This panel will bring leading motor experts to discuss the latest in motor technology, including Brushless PM, Switch Reluctance and Induction motors. The panelist will cover configurations, applications, and what's ahead. Scott Reynolds, Electric Torque Machines, Inc. Keith W. Klontz, PhD, PE, President & CEO, Advanced MotorTech James Hendershot, President, Motorsolver
The design and tested performance is presented for an extremely efficient industrial motor, suitable for comparison to NEMA’s induction motor efficiency standards, and equivalent European standards. The motor is an industrial PM motor, rated for 15hp/11kW, 1,800 rpm, and is an example of a new class of extremely efficient motors. A test procedure for direct comparison to induction motor efficiency is included, with and without the additional variable frequency drive losses. The results show that the PM motor efficiency is much higher than the best efficiency available for induction motors, and also significantly higher than the contemplated levels for future efficiency standards.
In the process industry, many safety functions include a pump, motor, or other electrical device. To bring a process to a safe state the devices that control these electric elements need to work correctly. Motor contactors, motor starts, and safety torque off functions are commonly used for these applications. A recent study of over 43,300 safety instrumented functions revealed that 26% of final elements are electric final elements. The wide usage of electric final elements confirms the importance of more extensive review of this category of devices. While the failure modes and mechanisms in machinery applications have been study for years, there is less data and experience to draw on. When dealing with a lack of sufficient field data a well thought out and documented methodology can help fill the void. This paper will discuss market research showing a need for low demand failure data for motor controllers, propose a methodology to fill in the missing information, review several reference systems to demonstrate how to design compliant safety functions.
Electric motors are being adopted for an increasing number of applications in the automotive market. This presentation will discuss the variety of end-equipment where electric motors and advanced drive electronics are being used throughout passenger vehicles. These include high-voltage traction motors, low-voltage motors throughout the body and cabin, and mid-voltage (48V) motors finding adoption in the powertrain and other areas. Emphasis will be on innovative trends such as electric motors replacing belt-driven subsystems, novel uses of electric motors for driver comfort and safety, and trends in the types and specifications of motors leading to overall improvements in efficiency, mileage, and emissions.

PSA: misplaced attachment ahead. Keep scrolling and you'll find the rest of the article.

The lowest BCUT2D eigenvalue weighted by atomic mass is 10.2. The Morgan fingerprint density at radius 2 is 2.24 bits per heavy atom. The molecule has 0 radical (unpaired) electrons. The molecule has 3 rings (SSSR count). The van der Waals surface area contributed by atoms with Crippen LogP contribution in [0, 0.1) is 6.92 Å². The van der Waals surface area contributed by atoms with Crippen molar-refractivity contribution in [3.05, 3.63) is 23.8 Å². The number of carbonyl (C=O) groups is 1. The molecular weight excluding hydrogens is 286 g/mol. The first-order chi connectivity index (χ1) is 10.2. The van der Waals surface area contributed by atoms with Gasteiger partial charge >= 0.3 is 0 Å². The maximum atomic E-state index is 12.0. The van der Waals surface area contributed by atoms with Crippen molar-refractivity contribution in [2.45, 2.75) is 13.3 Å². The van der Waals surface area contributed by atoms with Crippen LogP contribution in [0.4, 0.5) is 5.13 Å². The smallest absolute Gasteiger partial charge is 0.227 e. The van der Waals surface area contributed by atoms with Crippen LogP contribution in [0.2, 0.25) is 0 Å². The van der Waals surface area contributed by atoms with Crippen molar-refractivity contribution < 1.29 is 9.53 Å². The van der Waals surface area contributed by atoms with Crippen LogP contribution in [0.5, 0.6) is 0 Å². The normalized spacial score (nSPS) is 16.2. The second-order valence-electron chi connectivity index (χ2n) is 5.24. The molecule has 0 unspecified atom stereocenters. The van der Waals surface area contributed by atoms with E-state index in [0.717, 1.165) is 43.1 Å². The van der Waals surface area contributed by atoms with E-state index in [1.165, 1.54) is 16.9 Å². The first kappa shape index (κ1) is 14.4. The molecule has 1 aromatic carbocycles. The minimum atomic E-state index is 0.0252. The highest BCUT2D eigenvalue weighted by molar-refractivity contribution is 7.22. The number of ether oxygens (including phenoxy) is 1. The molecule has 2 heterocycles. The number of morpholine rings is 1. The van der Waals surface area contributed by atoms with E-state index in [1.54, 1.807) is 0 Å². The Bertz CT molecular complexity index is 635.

As economic historian Paul David once stated, much of the credit to the 1920s productivity boom in American manufacturing was that manufacturers had finally figured out how to use technology (namely electricity) that was nearly 50 years old. Some argue that we are still trying to grasp the productivity gains promised with the advent of the programmable controllers and personal computing in the late 1960s and early 1970s of the 3rd Industrial Revolution. With the fourth revolution revolution arguably already here, the future of motion control and robotics will continue to merge as the machine intelligence advances resulting in success for those manufactures on the leading edge of technology advancement. Join Darrell as he explores how technology and software have evolved the customer and engineer journey in machine control design by discussing: initial design validation steps that can be used to develop design scope; simulation and digital twin benefits in optimization and risk management; removing the linear constraint - simple and complex kinematic motion design benefit; implementation of new technology in the machine build, test, start-up and run off phase to reduce cost and time.
High performance motion systems are limited by basic system characteristics – the performance wall (an example will be discussed briefly). A number of less obvious methods for getting around these limitations are available. Even crudely adaptive systems can get information from environmental sensors, inherent system thermal time constants and statistical considerations that give substantial boosts in motion performance – or provide corresponding cost reductions. Even customer returns that carry operational data can prove highly useful. This paper discusses a number of such approaches and how they can be implemented. Customer explanations like “run it cooler and it’ll go faster” help the customer take advantage of these techniques and build brand loyalty.
We are excited to announce a new addition to the 2018 conference – 1x1 Meetings using our proprietary software. Download the conference app, and use this dedicated time to meet and engage with other attendees, speakers and exhibitors.